Fic­tion

Good Peo­ple

  • Review
By – May 3, 2016

Nir Baram’s Good Peo­ple is with­out ques­tion a World War II book, just not the usu­al kind. There are no bat­tle­fields, no con­cen­tra­tion camps, no weapons or heroes or grand dra­mat­ics. The novel’s pages do not con­tain much death — the hor­rors and tragedies gen­er­al­ly asso­ci­at­ed with the war are way off in the periphery.

Good Peo­ple is a nov­el about bureau­cra­cy — specif­i­cal­ly, the per­verse­ly sur­re­al and malev­o­lent Ger­man and Sovi­ets bureau­cra­cies. Open­ing in 1938 and clos­ing in 1941, the book is com­prised of two seem­ing­ly dis­parate sto­ries: the rise and fall of a cal­cu­lat­ing, ambi­tious Ger­man diplo­mat and the rise and fall of a sen­si­tive, tal­ent­ed NKVD offi­cer. Both pro­tag­o­nists are can­ny, suave, and tal­ent­ed, but they each strug­gle to nav­i­gate their vast, labyrinthine polit­i­cal insti­tu­tions, ulti­mate­ly devoured by the beasts they have tried so hard to appease. The rules are opaque and con­stant­ly shift­ing; every­one is con­spir­ing against every­one; every­one has their own set of truths.

Baram’s Russ­ian pro­tag­o­nist is Sasha Weiss­berg, a young woman with lit­er­ary aspi­ra­tions who choos­es the less noble but safer lifepath: she becomes the con­fes­sions edi­tor for the NKVD. Weissberg’s actions can be eas­i­ly con­demned — she turned on her fam­i­ly, on her friends, on writ­ers she loved and writ­ers she was envi­ous of; she extracts con­fes­sions” that get the con­fes­sor exiled or killed — but only from a dis­tance. As with Heisel­berg, Baram is less inter­est­ed in how his read­ers see Weiss­berg than in how Weiss­berg sees her­self. She has no dif­fi­cul­ty moral­ly jus­ti­fy­ing her heinous work: “[She would] meet with the accused to pro­duce the most pre­cise con­fes­sion… [b]ecause impre­cise details are liable to do an injus­tice to the accused who wants to con­fess with sin­cer­i­ty and sub­mit to reha­bil­i­ta­tion.” The total­i­tar­i­an state requires the full sub­mis­sion of body, soul, and reason.

Weissberg’s coun­ter­part is Thomas Heisel­berg, a young hot­shot Ger­man ana­lyst and invet­er­ate oppor­tunist who, before the war, was a promis­ing exec­u­tive for a large Amer­i­can cor­po­ra­tion. Squeez­ing him­self in with the For­eign Ser­vice, he devel­ops a bril­liant mod­el of Poland, of its peo­ple and cul­tures, so that the Ger­mans might under­stand whom they’re invad­ing, gov­ern­ing and — though Heisel­berg nev­er had this in mind — mur­der­ing. Heisel­berg is cal­cu­lat­ing and unsen­ti­men­tal. He is con­stant­ly assess­ing, con­niv­ing, out­wit­ting; he is nev­er not play­ing the game.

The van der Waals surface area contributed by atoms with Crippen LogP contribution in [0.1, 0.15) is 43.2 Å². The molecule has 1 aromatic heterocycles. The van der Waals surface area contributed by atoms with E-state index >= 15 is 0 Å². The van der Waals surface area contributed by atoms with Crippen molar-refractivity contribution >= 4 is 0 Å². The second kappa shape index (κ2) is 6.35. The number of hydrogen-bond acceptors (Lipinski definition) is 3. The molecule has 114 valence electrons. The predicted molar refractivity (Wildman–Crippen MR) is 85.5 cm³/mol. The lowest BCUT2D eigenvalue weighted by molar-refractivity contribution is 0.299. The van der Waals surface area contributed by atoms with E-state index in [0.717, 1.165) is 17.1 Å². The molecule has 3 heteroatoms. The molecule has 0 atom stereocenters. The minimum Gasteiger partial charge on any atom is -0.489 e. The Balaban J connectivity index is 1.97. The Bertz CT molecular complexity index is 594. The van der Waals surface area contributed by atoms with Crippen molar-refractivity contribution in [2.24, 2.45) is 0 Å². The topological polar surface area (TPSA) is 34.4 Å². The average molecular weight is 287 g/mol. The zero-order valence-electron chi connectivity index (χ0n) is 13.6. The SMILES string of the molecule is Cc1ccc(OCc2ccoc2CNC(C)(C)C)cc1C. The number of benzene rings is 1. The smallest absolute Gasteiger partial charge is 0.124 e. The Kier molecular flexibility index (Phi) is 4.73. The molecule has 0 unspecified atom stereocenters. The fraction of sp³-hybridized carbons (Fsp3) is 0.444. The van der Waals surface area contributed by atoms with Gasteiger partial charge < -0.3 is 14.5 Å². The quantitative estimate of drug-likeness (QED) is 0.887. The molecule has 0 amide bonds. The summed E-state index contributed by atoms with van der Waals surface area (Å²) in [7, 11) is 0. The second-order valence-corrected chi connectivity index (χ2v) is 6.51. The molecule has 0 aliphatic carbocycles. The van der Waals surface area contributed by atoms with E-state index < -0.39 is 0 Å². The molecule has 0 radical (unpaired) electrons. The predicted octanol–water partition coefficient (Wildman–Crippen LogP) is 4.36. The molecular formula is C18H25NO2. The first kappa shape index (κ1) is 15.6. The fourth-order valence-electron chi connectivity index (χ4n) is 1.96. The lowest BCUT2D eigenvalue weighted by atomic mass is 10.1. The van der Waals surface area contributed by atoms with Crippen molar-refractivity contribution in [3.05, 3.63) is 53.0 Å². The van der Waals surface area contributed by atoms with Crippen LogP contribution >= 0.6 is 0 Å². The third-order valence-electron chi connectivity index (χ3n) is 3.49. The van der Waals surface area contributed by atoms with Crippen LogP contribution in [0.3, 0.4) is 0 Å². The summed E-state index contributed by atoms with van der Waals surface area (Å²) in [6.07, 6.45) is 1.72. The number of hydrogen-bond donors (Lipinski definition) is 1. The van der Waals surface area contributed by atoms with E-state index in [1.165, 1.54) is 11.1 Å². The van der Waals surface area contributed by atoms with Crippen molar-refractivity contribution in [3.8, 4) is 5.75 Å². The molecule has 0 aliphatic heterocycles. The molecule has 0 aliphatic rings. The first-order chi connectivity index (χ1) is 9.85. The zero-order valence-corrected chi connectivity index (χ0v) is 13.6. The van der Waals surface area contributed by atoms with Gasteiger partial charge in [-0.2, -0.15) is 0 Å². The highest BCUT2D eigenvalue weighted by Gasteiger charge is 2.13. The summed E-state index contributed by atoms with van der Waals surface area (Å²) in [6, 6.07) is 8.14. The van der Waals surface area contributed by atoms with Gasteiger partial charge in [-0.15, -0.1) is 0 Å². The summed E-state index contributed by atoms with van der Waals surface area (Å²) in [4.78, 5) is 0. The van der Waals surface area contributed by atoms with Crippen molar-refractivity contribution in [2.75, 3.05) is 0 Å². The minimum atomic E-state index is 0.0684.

One of the qui­eter mar­vels of Good Peo­ple is how deep it bur­rows into Heiselberg’s psy­che: the ulti­mate goals of his employ­ers (of whom Baram’s read­ers know more than Heisel­berg does) are much less press­ing than his get­ting ahead. It is a superla­tive act of empa­thy towards a char­ac­ter rarely seen in World War II lit­er­a­ture: Heisel­berg is nei­ther a cold­blood­ed Nazi nor a kind and brave resister; he’s a slimy civ­il ser­vant. On the few occa­sions he sticks up for a per­se­cut­ed Jew or Pole it’s not because he’s a hero but because he knows that wan­ton vio­lence is inef­fi­cient. In a scene late in the book, Heisel­berg watch­es through the win­dow as Jews are round­ed up. He shuts the blinds. This has noth­ing to do with him.

Towards the end of the book, Heisel­berg and Weiss­berg are sent by their respec­tive coun­tries to Brest, in mod­ern-day Belarus, to plan a joint Ger­man-Sovi­et parade. It is a fool’s errand: the rela­tion­ship between Ger­many and Sovi­et, once enthu­si­as­tic co-carvers of Europe, is fray­ing; war is in the air. Heisel­berg and Weiss­berg have been brought low, and know it. They have failed to play the game properly.

Good Peo­ple is a sub­tle, orig­i­nal, and fas­ci­nat­ing take on the wartime sto­ry. We for­get that the bru­tal­i­ty was as much a bureau­crat­ic effort as a mil­i­tary one. We for­get that even the most mas­sive, most evil forces are com­prised of mov­ing human parts. If Good Peo­ple has a moral, it is this: the total­i­tar­i­an state will attempt to pos­sess the indi­vid­ual by co-opt­ing his (rel­a­tive­ly inno­cent) instincts — ambi­tion, greed, secu­ri­ty, and love. The ques­tion at heart is if it is pos­si­ble with­in an evil sys­tem to be good.

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